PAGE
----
If you’ve ever launched a redesigned website you know negative feedback is part of the process.
Even if your site was outdated, ugly, and hard to use, it had become comfortable for your users. Change is hard, and users who are unhappy or frustrated are far more likely to take the time to let you know.
It can be a hard time for any project team. It can also lead to reactionary changes that counter the strategic thinking and user-informed choices you made during the project.
At Harvard Library we recently launched a new site. It’s a big change. We combined two old platforms into one and got rid of thousands of pages. We made a choice to build a site for our core users — students, faculty and researchers — relocating tons of staff-focused content off platform in the process. …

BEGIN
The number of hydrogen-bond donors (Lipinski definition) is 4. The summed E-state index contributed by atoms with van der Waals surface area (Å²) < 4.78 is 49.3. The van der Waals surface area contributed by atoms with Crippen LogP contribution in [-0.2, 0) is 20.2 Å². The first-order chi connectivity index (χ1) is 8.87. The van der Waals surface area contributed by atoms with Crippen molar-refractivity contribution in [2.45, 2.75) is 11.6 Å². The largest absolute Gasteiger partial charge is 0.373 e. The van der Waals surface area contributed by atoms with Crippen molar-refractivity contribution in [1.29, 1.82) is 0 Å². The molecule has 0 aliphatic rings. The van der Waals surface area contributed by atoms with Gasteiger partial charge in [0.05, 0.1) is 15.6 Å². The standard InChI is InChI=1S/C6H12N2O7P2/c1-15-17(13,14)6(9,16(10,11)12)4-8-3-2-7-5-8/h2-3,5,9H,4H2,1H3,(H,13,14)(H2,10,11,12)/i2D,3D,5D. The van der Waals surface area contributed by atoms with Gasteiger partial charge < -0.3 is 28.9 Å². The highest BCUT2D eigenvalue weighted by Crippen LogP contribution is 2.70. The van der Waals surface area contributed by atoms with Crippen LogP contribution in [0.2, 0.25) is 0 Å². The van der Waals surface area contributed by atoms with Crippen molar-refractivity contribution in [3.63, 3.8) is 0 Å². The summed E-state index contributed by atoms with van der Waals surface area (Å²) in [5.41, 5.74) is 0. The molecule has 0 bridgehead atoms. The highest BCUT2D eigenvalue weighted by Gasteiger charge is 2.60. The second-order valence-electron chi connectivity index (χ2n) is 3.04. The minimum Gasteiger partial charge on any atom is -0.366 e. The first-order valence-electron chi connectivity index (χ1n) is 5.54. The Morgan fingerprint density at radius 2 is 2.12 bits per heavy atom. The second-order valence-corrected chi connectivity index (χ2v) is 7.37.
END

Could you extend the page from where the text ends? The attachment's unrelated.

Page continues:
Here at Harvard Library we’re currently working on a big website redesign project. Describing the project as a “redesign” doesn’t do it justice, actually. We’re not renovating. We’re building something completely new from the ground up.
My central role on the project is to audit, update and migrate more than 6,000 pages of digital content from across two different sites. It’s a beast. (I’ve been repeating the phrase “one day at a time” a lot lately.)
The gig does, however, have its perks. I love libraries. I love books. I love history. That’s one of the reasons why I came here. …